Congress, It’s Time for a Serious Discussion of the Proposed Yucca Mountain Nuclear Waste Repository

COMMENTARY Nuclear Energy

Congress, It’s Time for a Serious Discussion of the Proposed Yucca Mountain Nuclear Waste Repository

May 23rd, 2019 2 min read
COMMENTARY BY
Katie Tubb

Senior Policy Analyst

Katie Tubb is a senior policy analyst for energy and environmental issues in the Thomas A. Roe Institute for Economic Policy Studies.
Congress is taking steps to address nuclear waste management. Allkindza/Getty Images

For years, Congress has been sharply divided over a nuclear waste repository proposed for Yucca Mountain in Nevada. 

However, an appropriations amendment offered by Rep. Mike Simpson, R-Idaho—considered by the House Appropriations Committee and narrowly rejected Tuesday—is a reasonable, unobjectionable compromise that the Senate should take up in ongoing budget decisions.

The Simpson amendment neither funds construction of, nor kills, the Yucca Mountain repository, but simply finishes the review process of the Department of Energy’s permit application for it there. 

Simpson’s amendment would have appropriated $74 million to the Department of Energy and the Nuclear Regulatory Commission to finish their review, and provided surrounding counties and Indian tribes with funds to engage in the review, following language in a bill the House passed last year 340-72. 

While energetic opposition to a Yucca Mountain repository has come from most of Nevada’s members of Congress, the proposed spending amendment was actually quite consistent with demands they have expressed in committee hearings. 

On May 1, the Senate Environment and Public Works Committee held a hearing on nuclear waste management, in which Sens. Catherine Cortez Masto and Jacky Rosen, both Nevada Democrats, expressed those concerns.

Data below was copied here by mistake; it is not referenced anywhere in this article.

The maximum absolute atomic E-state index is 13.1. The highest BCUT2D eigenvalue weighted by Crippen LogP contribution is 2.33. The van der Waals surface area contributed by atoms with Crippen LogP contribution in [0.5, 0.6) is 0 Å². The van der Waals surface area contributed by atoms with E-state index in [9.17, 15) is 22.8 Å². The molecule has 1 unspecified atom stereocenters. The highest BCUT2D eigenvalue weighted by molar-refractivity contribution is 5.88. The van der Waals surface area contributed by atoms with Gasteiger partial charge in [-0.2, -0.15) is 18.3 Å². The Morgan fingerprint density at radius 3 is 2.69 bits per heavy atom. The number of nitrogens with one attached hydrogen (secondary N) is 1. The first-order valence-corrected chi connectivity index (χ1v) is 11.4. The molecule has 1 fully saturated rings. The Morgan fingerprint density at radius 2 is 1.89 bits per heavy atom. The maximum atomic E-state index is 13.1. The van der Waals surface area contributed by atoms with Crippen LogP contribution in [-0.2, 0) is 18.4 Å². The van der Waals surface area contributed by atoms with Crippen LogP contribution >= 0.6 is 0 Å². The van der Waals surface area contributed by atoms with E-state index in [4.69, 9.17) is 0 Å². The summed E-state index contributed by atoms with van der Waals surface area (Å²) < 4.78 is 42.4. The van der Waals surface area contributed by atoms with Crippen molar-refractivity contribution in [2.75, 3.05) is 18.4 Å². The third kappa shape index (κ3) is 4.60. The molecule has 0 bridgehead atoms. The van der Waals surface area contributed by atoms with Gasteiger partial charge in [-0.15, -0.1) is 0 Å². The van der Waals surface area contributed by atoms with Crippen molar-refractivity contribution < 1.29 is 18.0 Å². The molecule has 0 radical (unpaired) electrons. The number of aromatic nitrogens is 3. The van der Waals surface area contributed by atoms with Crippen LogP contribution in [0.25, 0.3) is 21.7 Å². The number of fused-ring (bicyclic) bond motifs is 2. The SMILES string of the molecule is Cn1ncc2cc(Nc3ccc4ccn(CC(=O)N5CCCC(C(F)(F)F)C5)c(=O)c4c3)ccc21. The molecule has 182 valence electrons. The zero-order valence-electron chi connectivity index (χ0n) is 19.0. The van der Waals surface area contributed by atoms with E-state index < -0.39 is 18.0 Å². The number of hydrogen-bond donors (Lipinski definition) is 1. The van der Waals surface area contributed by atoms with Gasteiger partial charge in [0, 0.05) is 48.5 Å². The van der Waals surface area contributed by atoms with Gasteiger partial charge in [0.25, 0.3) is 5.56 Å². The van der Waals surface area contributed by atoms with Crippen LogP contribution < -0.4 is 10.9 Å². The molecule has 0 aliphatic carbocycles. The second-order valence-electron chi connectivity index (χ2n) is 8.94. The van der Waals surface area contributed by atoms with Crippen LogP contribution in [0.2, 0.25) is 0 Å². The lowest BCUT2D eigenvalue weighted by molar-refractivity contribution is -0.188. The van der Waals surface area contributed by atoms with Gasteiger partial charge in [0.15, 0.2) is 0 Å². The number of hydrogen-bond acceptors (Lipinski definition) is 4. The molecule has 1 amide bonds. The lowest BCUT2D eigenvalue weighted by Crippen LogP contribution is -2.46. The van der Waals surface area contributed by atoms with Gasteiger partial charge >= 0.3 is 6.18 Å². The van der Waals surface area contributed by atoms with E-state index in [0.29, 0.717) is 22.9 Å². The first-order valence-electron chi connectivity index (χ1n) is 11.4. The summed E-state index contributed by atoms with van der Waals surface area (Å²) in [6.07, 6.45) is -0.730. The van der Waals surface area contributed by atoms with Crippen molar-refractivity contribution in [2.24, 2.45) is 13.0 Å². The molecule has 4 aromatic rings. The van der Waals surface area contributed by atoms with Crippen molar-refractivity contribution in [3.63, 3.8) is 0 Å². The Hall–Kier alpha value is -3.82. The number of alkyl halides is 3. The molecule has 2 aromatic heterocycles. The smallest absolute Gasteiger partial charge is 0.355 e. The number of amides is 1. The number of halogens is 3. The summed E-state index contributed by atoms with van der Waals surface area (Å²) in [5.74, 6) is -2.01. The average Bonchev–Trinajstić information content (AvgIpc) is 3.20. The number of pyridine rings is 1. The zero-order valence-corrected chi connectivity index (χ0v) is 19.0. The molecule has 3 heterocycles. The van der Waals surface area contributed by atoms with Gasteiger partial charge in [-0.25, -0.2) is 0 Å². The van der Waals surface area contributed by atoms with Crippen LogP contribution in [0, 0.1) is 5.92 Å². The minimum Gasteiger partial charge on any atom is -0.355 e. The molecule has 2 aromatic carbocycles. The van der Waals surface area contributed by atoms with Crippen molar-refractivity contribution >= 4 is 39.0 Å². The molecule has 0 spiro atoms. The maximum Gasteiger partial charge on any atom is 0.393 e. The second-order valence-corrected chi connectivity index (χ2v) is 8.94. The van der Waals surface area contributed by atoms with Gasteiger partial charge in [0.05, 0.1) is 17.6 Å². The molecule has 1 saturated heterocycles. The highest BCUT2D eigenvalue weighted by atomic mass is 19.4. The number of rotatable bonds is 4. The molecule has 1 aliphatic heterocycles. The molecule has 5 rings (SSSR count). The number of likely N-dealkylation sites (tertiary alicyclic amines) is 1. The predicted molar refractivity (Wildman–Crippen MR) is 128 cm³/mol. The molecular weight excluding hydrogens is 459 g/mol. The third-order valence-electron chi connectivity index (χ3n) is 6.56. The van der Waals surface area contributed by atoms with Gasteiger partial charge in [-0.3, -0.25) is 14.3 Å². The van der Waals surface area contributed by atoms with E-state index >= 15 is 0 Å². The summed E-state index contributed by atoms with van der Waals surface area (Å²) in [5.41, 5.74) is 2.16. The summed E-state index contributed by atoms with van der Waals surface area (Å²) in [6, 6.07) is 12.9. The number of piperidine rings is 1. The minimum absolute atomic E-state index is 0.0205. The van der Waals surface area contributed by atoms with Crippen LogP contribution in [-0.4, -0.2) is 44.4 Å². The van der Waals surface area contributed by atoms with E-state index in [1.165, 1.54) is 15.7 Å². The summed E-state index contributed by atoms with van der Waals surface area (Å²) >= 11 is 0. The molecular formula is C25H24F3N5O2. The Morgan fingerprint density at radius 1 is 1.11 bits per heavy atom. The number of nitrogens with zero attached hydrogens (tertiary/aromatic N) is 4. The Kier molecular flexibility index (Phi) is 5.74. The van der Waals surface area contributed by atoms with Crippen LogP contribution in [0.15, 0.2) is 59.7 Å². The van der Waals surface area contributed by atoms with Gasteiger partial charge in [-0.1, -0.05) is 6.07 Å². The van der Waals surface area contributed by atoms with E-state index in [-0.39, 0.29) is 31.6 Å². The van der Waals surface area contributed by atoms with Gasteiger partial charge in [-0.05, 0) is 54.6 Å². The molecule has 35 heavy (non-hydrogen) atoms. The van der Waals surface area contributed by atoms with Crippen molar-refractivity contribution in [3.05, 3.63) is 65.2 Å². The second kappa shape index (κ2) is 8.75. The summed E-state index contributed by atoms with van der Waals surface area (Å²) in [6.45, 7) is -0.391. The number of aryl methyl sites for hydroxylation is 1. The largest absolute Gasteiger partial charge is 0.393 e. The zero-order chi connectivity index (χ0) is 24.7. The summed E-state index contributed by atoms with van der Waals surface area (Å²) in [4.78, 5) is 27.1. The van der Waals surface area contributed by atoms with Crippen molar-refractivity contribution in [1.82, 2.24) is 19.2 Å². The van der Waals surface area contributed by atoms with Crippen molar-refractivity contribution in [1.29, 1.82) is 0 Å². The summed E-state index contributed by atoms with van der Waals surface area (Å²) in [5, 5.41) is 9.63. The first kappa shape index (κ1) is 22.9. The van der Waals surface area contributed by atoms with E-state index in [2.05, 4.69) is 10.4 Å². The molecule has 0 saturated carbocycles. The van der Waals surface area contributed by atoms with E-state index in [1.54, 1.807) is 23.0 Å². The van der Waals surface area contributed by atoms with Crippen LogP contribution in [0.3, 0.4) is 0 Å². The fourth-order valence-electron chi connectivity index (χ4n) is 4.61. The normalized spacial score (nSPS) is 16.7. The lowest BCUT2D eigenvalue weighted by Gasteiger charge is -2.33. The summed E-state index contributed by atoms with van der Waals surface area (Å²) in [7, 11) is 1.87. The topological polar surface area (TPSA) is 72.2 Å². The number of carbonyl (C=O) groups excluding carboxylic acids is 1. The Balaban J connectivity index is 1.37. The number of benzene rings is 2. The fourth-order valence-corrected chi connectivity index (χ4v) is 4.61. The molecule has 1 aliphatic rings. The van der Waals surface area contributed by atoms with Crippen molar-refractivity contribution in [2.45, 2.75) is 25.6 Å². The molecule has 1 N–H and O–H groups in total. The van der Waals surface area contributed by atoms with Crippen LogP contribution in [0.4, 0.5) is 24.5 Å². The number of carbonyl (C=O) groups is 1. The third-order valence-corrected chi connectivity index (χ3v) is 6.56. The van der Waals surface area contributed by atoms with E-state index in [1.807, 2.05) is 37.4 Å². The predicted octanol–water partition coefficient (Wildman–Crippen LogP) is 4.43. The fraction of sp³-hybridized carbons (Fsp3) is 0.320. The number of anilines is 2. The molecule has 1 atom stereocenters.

“Many believe Yucca Mountain is settled science. That Yucca Mountain was selected through a reasoned and thorough process. Or that Yucca Mountain is already equipped to receive nuclear waste. … Imagine having nuclear waste sent to your communities without your input, without a fair process,” Cortez Masto said.  

“The state [of Nevada] has filed over 200 contentions against the Department of Energy’s license application challenging the adequacy of the department’s environmental-impact assessments,” Rosen said. 

“Nevada needs a voice in this process,” she said.

Funding a review of the Yucca Mountain siting is the opportunity these senators are requesting for a thorough process, for state input, and for further adjudicating the science. 

The review would give voice to those concerns in a formal setting that the Energy Department must address. It would also enable the Nuclear Regulatory Commission to approve or deny Yucca Mountain on the merits of the program, and establish all the information for states, Congress, and the nuclear industry to determine what to do next. 

That’s information that would be useful no matter what long-term nuclear waste disposal options are ultimately chosen. 

Further, such an amendment doesn’t set Congress on an inevitable track to build a Yucca Mountain repository without further appropriation. Indeed, it doesn’t appropriate enough funds to build anything. Undergirding that is the fact that in every presidential budget, the Trump administration has only requested enough funds to continue the review process according to the law. 

Addressing nuclear waste management is one of the most important things Congress can do to protect taxpayers, reduce federal spending, and help the nuclear industry be competitive

Congress should not be afraid of more information and transparency. Lawmakers should not again miss this opportunity to take some small steps forward to inform their decisions. 

This piece originally appeared in The Daily Signal